Wi-Fi and mobile devices have been identified as primary drivers of a predicted threefold growth in IP traffic between now and 2019, when numbers are expected to hit two zettabytes (2,000,000,000,000 gigabytes).
According to Cisco’s Visual Networking Index, there will be 24 billion networked device connections by 2019, compared to 14 billion in 2014. As a result, Wi-Fi and cellular traffic will represent approximately two-thirds of all IP traffic by the end of the forecast period.
Wi-Fi is expected to be the main driver behind this growth, representing 53 percent of IP traffic. Cellular connections will account for more than 14 percent, while fixed traffic will account for 33 percent of overall traffic.
In 2014, fixed connections accounted for 54 percent of IP traffic, while Wi-Fi accounted for 42 percent and cellular four percent.
In Europe, IP traffic is expected to increase at a CAGR of 21 percent to hit 24.7 exabytes by 2019.
This is second only to Asia-Pac (21 percent CAGR, 54.4 exabytes) and North America (20 percent CAGR, 49.7 exabytes).
In particular, video is expected to create new bandwidth and scalability requirements for service providers, Cisco said.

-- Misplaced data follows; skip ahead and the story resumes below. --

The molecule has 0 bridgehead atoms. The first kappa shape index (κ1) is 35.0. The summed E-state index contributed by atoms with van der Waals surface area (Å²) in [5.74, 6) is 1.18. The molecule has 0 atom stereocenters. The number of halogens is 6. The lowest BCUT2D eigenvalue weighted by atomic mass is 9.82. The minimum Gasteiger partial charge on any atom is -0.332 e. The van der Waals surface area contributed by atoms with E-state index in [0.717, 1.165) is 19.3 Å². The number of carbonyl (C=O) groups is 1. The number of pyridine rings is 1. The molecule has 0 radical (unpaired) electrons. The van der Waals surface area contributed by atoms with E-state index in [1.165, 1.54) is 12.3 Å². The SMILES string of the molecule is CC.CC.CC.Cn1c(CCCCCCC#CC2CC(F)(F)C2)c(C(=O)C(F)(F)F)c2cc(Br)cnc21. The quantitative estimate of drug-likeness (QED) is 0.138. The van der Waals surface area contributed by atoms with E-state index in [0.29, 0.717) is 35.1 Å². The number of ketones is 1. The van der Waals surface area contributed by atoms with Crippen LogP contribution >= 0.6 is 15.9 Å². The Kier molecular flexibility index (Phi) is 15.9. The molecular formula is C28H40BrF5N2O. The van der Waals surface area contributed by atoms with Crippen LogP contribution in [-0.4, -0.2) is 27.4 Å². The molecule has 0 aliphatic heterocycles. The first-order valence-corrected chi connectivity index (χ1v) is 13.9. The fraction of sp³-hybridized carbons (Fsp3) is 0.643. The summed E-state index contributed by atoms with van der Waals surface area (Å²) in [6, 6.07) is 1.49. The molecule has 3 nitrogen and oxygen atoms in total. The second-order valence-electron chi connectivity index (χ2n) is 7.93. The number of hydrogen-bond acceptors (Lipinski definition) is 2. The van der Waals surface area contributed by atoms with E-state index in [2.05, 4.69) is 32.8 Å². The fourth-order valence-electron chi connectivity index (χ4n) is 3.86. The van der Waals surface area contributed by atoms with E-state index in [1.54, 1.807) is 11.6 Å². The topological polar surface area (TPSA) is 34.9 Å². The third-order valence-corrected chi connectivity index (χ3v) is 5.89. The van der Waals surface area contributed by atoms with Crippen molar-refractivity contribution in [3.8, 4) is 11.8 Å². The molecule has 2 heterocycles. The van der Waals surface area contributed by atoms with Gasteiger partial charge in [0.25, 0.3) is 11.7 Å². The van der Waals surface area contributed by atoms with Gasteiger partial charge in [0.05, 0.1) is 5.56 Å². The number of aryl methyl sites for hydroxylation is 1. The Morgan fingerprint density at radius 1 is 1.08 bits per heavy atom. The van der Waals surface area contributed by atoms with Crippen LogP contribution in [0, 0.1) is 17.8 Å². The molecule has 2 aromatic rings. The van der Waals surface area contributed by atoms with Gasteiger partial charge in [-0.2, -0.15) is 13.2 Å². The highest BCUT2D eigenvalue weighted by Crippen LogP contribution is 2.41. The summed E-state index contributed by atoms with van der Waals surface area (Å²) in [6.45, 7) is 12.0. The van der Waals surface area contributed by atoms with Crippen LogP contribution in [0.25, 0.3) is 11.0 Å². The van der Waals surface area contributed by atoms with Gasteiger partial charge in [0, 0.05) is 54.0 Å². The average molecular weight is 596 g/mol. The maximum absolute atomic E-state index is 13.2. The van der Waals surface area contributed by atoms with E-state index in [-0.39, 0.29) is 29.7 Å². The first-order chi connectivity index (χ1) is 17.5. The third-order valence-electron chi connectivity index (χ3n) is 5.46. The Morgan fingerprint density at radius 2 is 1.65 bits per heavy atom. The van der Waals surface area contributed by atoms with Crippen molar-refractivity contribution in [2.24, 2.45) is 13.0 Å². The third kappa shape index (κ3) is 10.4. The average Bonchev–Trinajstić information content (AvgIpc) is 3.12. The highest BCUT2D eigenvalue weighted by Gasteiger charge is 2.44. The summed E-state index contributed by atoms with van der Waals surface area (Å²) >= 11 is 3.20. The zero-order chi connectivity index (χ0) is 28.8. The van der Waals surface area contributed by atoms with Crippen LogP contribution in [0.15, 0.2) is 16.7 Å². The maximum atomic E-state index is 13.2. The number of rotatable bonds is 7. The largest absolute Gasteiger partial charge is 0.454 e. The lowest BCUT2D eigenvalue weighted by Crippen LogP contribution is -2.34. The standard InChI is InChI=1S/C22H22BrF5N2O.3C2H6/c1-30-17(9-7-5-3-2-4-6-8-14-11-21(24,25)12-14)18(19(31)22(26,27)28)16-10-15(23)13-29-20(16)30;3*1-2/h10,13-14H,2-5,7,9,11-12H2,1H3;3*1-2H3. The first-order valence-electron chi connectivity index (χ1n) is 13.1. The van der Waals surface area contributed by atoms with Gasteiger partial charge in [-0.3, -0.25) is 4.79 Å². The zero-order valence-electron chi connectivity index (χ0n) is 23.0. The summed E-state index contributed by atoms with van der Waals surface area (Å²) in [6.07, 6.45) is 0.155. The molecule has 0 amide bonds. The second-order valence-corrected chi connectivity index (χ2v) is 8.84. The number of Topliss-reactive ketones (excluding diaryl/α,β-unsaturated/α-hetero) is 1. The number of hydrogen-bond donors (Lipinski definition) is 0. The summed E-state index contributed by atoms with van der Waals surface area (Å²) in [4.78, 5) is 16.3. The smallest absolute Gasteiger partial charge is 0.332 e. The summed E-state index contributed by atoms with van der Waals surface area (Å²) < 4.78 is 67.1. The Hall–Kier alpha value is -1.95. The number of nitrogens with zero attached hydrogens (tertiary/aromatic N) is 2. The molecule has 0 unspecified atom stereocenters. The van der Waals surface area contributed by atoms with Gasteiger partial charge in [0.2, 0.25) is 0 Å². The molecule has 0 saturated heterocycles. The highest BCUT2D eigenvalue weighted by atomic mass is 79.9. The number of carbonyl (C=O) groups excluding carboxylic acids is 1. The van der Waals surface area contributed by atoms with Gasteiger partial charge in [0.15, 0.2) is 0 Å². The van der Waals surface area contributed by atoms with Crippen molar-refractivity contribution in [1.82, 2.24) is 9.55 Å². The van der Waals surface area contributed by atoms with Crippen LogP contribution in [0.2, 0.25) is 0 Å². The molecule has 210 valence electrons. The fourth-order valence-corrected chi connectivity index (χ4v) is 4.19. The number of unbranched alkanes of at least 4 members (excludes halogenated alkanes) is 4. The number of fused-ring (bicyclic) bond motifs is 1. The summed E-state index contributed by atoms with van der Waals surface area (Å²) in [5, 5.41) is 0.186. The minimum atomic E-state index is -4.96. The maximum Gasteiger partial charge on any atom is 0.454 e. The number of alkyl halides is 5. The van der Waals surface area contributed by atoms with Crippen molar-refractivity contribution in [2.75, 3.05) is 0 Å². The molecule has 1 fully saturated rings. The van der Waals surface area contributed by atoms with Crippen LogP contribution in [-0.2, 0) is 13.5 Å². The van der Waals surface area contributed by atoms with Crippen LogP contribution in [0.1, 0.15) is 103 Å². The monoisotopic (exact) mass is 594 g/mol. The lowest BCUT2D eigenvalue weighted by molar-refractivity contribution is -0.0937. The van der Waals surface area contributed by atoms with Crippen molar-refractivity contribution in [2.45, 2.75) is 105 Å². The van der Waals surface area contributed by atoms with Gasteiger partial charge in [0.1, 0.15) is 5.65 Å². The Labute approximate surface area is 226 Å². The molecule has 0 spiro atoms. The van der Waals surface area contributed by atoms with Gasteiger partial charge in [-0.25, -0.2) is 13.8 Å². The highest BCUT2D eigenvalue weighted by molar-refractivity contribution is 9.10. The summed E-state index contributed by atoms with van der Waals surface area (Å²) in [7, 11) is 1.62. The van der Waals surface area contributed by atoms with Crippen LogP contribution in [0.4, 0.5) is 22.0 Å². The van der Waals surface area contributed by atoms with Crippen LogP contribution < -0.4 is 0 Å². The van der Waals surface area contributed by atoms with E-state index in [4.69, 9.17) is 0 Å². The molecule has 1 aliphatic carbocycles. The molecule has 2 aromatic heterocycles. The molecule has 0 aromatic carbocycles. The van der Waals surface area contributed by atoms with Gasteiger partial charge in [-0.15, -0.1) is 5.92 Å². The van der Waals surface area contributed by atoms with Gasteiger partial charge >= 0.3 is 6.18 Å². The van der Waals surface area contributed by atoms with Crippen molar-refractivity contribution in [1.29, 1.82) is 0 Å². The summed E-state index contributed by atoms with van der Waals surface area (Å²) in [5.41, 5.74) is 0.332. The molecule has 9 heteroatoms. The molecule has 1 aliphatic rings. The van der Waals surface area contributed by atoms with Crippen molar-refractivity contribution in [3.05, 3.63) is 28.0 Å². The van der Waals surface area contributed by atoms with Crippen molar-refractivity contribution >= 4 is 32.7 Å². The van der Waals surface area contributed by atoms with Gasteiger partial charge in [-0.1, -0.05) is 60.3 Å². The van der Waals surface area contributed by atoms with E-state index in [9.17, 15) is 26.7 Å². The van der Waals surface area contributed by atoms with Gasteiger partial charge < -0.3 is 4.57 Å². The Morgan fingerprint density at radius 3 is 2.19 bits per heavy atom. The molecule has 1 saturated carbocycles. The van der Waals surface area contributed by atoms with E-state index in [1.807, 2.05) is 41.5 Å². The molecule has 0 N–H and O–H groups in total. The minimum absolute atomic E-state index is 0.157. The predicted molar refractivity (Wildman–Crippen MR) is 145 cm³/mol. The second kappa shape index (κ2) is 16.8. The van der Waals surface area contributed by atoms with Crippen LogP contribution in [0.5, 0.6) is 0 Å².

It forecast global IP video traffic to increase at a CAGR of 27 percent between now and 2019, when it will hit 134.8 exabytes per month.
Consumer IP video traffic will account for 84 percent of all consumer IP traffic by 2019, while business IP video traffic will represent 63 percent of all enterprise IP traffic by the end of the forecast period.
As a result, service providers will need to become more flexible in order to support the “constant introduction” of new applications across fixed and mobile networks, the vendor claimed.
For example, Cisco suggested growing demand for HD video and web-based conferencing services from enterprises may prompt more service providers to adopt virtualisation.
Meanwhile, a sharp growth in mobile traffic between now and the end of the decade will come following an influx of connected personal devices like smartphones, tablets, connected ultra-high definition televisions and fitness-tracking wearables, Cisco said.
M2M connections will more than triple over the next five years to 10.5 billion. This will come following increased uptake in agriculture, healthcare, manufacturing, retail and transport segments, as well as smart home deployments, Cisco said.
While the connected home segment will represent nearly half of all M2M connections by the end of the forecast period, Cisco claimed the connected health segment will see the fastest growth, with connections increasing at a CAGR of 54 percent between 2014 and 2019.
The vendor concluded a “comprehensive IPv6 strategy” would be crucial to ensure operators are able to cope with the increased volume and complexity of devices expected on the networks.
Doug Webster, VP of Service Provider Products and Solutions Marketing at Cisco, said: “It took 32 years to generate the first zettabyte of IP traffic annually. However, as this year’s Visual Networking Index forecasts, it will take only three additional years to reach the next zettabyte milestone”.